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Title: Structural studies and molecular modelling of alpha-2u-globulin
Author: Adams, Paul David
Awarding Body: University of Edinburgh
Current Institution: University of Edinburgh
Date of Award: 1992
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It has been observed that certain small hydrocarbon molecules produce an increased rate of kidney damage (nephropathy) and incidence of renal carcinomas in male rats. Both d-limonene and 2,4,4-trimethylpentane are seen to be active nephropathic agents. Human exposure to these chemicals is widespread as d-limonene is used as a lemon flavouring in some lemonade drinks, and 2,4,4-trimethylpentane is a hydrocarbon from petroleum. The possible nephropathic effects of such chemicals in humans is cause of great concern. On the basis of biochemical research a model has been proposed for the mechanism by which these chemicals cause kidney damage in male rats. A non-covalent association between the chemical and the urinary protein alpha-2u-globulin (a2u) is suggested. This association reduces the susceptibility of the protein to lysosomal proteolysis. The subsequent acumulation of undigested protein in the lysosome eventually leads to cell death. Knowledge of the atomic-structure of the protein is needed to understand how these chemicals bind and how this binding could affect proteolytic sensitivity. The work presented attempts to determine this atomic structure by direct crystallographic methods and by indirect homology modelling with the known structures of related proteins. Crystals of a2u were grown, from protein purified to one molecular weight species, using the hanging drop method with ammonium sulphate as the precipitant. These crystals were small making X-ray analysis possible only with a synchrotron radiation source. The data collected indicated crystal twinning, which made interpretation of the data impossible. Efforts to improve crystal quality with narrower precipitant ranges and stabilising additives were unsuccessful. A homologous protein from mouse urine, major urinary protein (MUP), was purified using gel filtration followed by chromatofocusing and ion exchange chromatography. Crystallisation trials with this purified protein produced small crystals with the hanging drop method using either ammonium sulphate or ethanol as the precipitant. Crystals were both too small and temperature sensitive for X-ray analysis. Both a2u and MUP are members of a family of related proteins, the lipocalycins. The structures of three of the members of the family were available (human retinol binding protein, bovine beta lactoglobulin, and tobacco hornworm insecticyanin). It was possible to model the structure of a2u using these three crystallographically determined structures. Four different methods were used, the results of which were compared. The best model was selected on the basis of several criteria and was compared to the recently available structure of MUP. In all methods extensive energy minimisation in the presence of many solvent molecules was performed.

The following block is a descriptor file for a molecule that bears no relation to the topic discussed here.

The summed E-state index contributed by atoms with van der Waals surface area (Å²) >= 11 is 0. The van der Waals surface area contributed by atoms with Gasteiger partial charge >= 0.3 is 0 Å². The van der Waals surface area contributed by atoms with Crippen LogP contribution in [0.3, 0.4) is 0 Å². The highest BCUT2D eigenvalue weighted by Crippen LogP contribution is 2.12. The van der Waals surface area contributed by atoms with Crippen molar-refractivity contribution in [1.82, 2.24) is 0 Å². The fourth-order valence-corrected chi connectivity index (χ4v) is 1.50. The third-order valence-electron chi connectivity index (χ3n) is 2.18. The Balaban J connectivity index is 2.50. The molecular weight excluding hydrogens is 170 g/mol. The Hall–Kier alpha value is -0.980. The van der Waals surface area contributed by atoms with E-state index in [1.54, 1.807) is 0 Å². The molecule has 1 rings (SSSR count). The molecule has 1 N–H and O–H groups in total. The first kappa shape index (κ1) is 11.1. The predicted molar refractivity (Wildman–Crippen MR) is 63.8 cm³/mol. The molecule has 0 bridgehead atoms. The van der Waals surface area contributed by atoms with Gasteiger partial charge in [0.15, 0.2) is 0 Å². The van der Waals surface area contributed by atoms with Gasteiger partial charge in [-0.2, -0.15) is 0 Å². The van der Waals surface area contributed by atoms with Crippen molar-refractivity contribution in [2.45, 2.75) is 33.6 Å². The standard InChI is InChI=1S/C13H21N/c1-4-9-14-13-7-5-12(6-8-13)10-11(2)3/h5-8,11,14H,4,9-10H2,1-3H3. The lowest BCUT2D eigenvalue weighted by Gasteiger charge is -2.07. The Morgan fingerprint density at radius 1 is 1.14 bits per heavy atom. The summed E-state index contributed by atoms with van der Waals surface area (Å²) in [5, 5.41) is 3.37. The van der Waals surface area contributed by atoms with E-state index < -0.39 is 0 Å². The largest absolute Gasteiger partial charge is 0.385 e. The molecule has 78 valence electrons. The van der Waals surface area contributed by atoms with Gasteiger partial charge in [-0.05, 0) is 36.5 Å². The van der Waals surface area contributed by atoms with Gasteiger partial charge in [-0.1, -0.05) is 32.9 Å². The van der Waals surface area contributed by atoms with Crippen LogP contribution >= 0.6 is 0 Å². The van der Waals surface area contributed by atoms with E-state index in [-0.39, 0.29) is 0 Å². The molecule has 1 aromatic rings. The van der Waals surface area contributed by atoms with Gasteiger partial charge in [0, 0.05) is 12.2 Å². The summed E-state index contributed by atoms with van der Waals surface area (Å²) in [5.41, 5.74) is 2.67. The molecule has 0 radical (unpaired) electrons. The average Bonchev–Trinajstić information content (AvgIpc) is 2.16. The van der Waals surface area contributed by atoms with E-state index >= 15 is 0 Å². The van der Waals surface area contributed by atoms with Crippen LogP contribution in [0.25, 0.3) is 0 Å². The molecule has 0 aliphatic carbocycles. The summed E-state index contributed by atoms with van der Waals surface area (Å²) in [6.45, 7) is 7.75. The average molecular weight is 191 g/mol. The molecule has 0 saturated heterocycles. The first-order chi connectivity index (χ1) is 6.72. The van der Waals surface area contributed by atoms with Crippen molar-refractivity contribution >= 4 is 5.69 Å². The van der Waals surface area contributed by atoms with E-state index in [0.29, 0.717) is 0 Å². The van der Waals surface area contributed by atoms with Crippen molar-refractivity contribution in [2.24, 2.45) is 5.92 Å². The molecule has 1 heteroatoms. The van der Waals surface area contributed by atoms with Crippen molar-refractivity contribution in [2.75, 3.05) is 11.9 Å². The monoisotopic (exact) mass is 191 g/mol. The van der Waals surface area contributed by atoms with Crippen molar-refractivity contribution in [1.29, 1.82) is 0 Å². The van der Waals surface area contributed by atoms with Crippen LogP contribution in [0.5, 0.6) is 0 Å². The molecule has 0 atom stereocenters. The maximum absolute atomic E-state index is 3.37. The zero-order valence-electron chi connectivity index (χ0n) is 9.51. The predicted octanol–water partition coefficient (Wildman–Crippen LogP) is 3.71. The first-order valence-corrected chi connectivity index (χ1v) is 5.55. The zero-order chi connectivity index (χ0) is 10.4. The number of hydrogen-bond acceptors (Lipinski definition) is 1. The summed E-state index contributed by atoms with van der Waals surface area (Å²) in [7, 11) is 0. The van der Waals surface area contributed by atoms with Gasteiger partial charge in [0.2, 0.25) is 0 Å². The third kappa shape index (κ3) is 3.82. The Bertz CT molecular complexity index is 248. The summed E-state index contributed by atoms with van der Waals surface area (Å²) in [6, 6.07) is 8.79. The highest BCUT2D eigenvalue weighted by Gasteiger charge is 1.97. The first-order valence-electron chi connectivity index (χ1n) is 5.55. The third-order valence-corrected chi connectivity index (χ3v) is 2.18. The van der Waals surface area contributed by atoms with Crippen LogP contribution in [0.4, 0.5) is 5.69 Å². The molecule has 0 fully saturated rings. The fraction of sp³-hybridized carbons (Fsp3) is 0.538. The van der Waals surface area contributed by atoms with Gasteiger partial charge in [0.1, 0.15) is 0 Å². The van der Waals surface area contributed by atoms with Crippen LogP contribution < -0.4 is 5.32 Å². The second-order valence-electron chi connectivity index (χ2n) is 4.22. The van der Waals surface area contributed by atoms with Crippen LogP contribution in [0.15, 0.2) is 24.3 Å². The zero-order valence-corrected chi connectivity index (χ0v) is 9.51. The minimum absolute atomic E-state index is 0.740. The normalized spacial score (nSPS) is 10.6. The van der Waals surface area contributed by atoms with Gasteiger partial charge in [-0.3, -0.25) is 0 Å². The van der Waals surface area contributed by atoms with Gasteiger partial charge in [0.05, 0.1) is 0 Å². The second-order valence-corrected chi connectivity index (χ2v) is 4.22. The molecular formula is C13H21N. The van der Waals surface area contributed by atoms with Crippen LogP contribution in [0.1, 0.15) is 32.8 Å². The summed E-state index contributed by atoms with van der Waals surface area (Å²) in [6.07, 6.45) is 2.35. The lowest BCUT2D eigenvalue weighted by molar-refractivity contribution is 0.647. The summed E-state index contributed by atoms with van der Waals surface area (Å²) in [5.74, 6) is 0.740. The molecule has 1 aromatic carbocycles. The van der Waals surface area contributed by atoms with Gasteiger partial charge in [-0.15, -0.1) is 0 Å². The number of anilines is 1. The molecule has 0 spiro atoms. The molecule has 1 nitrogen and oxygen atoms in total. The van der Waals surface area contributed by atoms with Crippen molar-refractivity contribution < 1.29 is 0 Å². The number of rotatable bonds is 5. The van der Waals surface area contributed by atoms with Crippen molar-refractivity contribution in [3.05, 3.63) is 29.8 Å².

Supervisor: Not available Sponsor: Not available
Qualification Name: Thesis (Ph.D.) Qualification Level: Doctoral
EThOS ID:  DOI: Not available